Hello once again Readers!!! What! Darth Vader is next to me? And I’m smiling?! Well yeah, we’re cool like that. He supports type-one diabetes so he’s no longer a villan in my eyes. Huh?
So how was your weekend? Eventful? Boring? Both? My weekend was crammed full of cleaning and disciplining the youngins. Yay…(note the sarcasm).
So today I felt that I’d share my woes of being rejected. I went through many before I found the final yes. I felt the pang of disappointment every time I opened my email, only to find the opposite of my hopes. My total rejection count neared 20. My ending request count was one request for my manuscript from an agent and three from publisher’s (one of which, I signed with and one who was a scammer), so I know how long and painful the road can be.
But there’s something you should know.
Every writer experiences rejections. And there are many variables as to why:
- You didn’t sell yourself in your query to meet their standards.
- You chose the wrong publisher or agent to submit to.
- You didn’t do thorough research about the one you queried.
- They had a bad day and felt like saying no…a bunch of times.
Rejections aren’t sent to discourage you and make you feel like your career is over. Rejections are a rite of passage. They are all a part of becoming an author. A learning lesson, a stepping stone. It means it wasn’t meant to be with that particular company.
But I have good news. I have found the light behind the cruel, cold rejection. I have found how we, as aspiring authors, can turn that frown upside down! Rejections can be recycled for the greater good. So let me fill you in on what you may be missing out on:
- Build a fire. Fire has so many different meanings to so many different people, but we all can agree on one thing: fire warms us when we are cold. When you need kindling, print out that lovely old rejection letter. Maybe even write a few hate words on them or curses, and then toss them in, Voila! You now have a fire and revenge.
- Paper airplanes!!! Need I say more?
- Coloring paper for the little ones. Turn what was once a heartbreak into beautiful art! As a matter of fact, color one yourself. Draw a sun or some trees, or the middle finger if it makes you feel better.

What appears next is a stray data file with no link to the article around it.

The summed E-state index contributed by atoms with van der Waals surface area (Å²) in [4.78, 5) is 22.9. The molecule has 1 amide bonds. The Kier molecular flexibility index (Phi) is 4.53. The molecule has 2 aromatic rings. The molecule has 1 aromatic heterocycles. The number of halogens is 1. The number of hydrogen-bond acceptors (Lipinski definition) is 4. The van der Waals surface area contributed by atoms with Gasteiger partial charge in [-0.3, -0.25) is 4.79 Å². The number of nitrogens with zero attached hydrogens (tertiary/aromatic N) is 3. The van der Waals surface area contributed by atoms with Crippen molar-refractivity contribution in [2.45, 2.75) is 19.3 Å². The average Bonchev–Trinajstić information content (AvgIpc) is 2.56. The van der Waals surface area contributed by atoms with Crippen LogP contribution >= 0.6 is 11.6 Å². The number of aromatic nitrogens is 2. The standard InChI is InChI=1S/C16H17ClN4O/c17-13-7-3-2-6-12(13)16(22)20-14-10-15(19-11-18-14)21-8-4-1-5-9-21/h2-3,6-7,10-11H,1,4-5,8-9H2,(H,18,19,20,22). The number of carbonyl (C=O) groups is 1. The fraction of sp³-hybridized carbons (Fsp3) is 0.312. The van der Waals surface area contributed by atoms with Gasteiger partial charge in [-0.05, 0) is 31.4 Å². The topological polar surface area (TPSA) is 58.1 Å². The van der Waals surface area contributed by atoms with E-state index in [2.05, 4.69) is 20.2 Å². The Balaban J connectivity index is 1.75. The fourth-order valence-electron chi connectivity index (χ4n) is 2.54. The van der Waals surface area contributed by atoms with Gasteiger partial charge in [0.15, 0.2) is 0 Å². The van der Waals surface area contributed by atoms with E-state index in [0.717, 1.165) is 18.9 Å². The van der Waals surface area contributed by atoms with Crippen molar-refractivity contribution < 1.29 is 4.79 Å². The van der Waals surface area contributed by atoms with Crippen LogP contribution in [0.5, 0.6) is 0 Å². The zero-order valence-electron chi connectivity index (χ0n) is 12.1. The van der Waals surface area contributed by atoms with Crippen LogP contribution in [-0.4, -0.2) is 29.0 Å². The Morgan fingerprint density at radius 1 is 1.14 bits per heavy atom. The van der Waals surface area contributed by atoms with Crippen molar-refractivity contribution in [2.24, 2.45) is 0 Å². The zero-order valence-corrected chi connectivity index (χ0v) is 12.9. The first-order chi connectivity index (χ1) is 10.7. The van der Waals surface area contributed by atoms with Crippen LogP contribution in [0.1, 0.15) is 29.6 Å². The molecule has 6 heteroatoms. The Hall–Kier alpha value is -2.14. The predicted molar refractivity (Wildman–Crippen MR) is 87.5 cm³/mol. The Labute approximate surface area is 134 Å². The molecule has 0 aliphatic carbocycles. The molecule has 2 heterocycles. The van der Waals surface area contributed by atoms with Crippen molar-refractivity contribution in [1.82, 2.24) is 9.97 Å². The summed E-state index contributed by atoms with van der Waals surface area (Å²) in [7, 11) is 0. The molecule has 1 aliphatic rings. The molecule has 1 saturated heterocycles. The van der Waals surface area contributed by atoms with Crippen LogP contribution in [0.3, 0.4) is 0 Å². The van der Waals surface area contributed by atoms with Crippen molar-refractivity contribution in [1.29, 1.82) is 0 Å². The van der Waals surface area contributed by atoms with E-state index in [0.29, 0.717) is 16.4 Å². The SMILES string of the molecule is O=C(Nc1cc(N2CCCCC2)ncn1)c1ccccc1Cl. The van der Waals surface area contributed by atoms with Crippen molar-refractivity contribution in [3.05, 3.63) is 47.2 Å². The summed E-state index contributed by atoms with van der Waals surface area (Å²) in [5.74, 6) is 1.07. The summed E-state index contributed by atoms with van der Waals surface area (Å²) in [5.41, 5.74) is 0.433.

Is this for real? Well, no. We were rejected for a real reason. And the above is just an attempt at lightening the situation. It’s how I got through it. It helped me stray from the breaking point.
To deal with a rejection the right way, you must learn how to self-evaluate. Go back through your query letter. Go online and read other people’s query letters. Get some ideas on what sells. All you need is a foot in the door.
And find the right publisher or agent. Don’t just submit to any and every one. You have to keep in mind that a career in writing is viewed as a long-term relationship. They want to be able to rely on you. They make money when you make money. But more importantly, you have to get along in order for it to work. Not every agent or publisher wants to fight for someone or something they don’t believe in. Their job is to sell. They can’t sell what they aren’t passionate about. Just like no one will notice you if you don’t believe in your own work.
And now I’m rambling. I meant for this to be a strictly humorous post, but there is a reason we receive rejections and the sooner we learn how to accept them and learn from them, the sooner we will find success. I know this because I have learned a vast amount and not just because I finally landed a contract. Looking back, I feel a bit naive in my attempts at querying. There was still so mcuh that I needed to learn. I was just lucky I suppose. My publisher showed me mercy.
Now to leave you with a question: Does this help you at all? Do you have any other questions? Or any helpful advice for those who are just beginning their journey?
Echelon out ♥